In late April I spent a week at outdoor camp with my son’s grade seven class. Two hours on the ferry, almost three more by bus. A nervous, cloying energy seemed to emanate from pre-teen pores the whole trip there. Everyone is off to high school next year, and with summer only a few weeks away, the camp very much had the feel of a culmination. An ending. A beginning.
The class was split into four smaller groups. Camp rules mandated that parents could not chaperone their child’s group to ensure that sons or daughters were neither unfairly scrutinized nor inhibited. This struck me as a very good rule. But it meant that although my son and I were technically together at camp for the entire week, we remained, in fact, mostly separate from one another. We moved in different orbits. When his group went rock climbing, mine was off to the zip line (how would my cautious, risk-averse son ever manage the zip line?). When my group was stand up paddle boarding, his group was out for a hike. On it went. In truth, I might have seen less of my son at camp then I did during an average week at home, where our time together is splintered by work and school, activities and sports, adolescent wanderings, sullen moods, and screens, screens, screens.
There were decent stretches of free time every day, but even then I kept my distance, knowing that he would much prefer to revel in airy, unpaved freedom with his friends than sit through confessions with his father. Don’t get me wrong. I wanted to know everything about his time in the kayak, his passage across the trembling high ropes course, every doubt he overcame, every shriek of joy or fear that escaped his lips, every surge of pride he must have felt in meeting some terrific unknown. But I also knew, or perhaps realized, slowly, throughout the week, that he had reached an age where new adventures and experiences, new failures, belong much more to him than they do to me. I knew he was happy. That was enough. It had to be.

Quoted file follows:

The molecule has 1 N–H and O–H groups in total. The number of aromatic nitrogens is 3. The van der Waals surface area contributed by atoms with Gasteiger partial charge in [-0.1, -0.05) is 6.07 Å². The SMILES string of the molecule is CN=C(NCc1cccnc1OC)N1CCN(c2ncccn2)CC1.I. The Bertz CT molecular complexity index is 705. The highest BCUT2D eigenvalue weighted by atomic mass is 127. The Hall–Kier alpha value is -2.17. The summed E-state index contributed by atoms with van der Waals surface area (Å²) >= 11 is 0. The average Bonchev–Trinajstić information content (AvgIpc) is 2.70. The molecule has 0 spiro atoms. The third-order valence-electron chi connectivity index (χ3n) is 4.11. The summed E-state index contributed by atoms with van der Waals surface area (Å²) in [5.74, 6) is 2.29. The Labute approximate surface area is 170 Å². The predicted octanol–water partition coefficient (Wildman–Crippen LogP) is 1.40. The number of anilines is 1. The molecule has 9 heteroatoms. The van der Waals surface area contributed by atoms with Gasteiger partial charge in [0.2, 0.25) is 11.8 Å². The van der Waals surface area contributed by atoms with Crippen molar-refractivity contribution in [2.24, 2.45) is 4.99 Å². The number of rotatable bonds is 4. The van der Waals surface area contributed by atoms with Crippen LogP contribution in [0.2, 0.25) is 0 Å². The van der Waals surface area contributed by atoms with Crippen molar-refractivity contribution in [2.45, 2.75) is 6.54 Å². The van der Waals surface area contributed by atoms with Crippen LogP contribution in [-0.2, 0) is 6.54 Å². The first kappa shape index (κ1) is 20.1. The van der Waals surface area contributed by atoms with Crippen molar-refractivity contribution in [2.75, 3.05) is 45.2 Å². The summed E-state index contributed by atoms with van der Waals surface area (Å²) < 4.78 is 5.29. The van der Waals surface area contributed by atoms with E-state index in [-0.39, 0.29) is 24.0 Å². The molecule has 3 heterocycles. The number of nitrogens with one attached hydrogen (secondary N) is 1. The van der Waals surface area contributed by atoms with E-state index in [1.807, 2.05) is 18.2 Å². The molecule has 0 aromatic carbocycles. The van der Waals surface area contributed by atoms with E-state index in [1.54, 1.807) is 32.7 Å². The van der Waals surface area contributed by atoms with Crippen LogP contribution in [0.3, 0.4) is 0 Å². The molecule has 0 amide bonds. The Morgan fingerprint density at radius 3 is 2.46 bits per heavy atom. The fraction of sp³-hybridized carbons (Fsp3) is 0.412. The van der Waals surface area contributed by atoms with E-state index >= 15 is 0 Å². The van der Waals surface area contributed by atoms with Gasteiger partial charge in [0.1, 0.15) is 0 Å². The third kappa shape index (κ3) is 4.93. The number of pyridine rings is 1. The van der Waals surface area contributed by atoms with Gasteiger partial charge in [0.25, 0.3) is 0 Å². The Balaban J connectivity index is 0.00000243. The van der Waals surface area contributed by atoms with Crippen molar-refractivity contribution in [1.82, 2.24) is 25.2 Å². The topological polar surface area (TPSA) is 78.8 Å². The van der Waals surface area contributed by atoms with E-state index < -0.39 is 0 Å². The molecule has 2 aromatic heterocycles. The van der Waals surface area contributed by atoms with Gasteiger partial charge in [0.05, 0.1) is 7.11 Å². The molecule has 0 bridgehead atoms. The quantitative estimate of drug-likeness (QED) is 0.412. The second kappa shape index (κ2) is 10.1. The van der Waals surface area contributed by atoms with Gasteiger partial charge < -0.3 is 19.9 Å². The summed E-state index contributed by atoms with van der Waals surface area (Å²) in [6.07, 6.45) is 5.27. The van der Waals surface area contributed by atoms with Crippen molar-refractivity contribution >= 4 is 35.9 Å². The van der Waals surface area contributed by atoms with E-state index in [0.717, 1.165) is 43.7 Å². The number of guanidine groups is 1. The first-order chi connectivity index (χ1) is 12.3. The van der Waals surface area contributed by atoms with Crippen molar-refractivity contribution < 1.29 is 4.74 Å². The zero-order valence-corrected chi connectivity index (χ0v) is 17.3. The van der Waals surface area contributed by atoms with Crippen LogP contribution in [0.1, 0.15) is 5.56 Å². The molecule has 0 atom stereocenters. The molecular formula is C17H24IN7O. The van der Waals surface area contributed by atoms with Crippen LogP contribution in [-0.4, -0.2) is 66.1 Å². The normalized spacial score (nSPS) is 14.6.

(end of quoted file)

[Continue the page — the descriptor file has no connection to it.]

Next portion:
The entire class took breakfast, lunch, and dinner together and during meals I found myself craning my neck in search of his table, twisting in my seat, getting up to refill a full cup, all so I could get a glimpse of him. Just take him all in, however briefly. I would see him eating things I had no idea he liked or was willing to try, listening and laughing to stories and jokes that I would never know. I caught in these glimpses a precious, delicate quality that I thought he had mostly sloughed off as he prepares to enter his awkward teenage years. His skin looked pure and applewhite from across the room. My love for him felt absolute and desperate and painful. I wanted to cross the room and take him in my arms and crush him to me. I wanted to tell him that everything will be ok, always, and to not be afraid. And I suppose I wanted him to tell me these same beautiful lies.
For me it was a week outside of — or maybe parallel to — reality. No ochre-stained fascists spewing hatred to the gaping masses, no rising tensions on the Korean peninsula, no lone gunmen on the streets. I spent a week willfully ignoring these realities. I did not take my phone. There were no televisions. No newspapers. The closest the real world came to intruding on my pastoral fantasy was when a guide stopped during a hike and gently fingered a tender green bud that in most years past would already have been a burgeoning leaf. The stubborn snow on the mountain tops confirmed it. It was late April and the weather was all wrong. But the guide didn’t say this and neither did I. She just smiled a thin, confused smile, shook her head, and we carried on.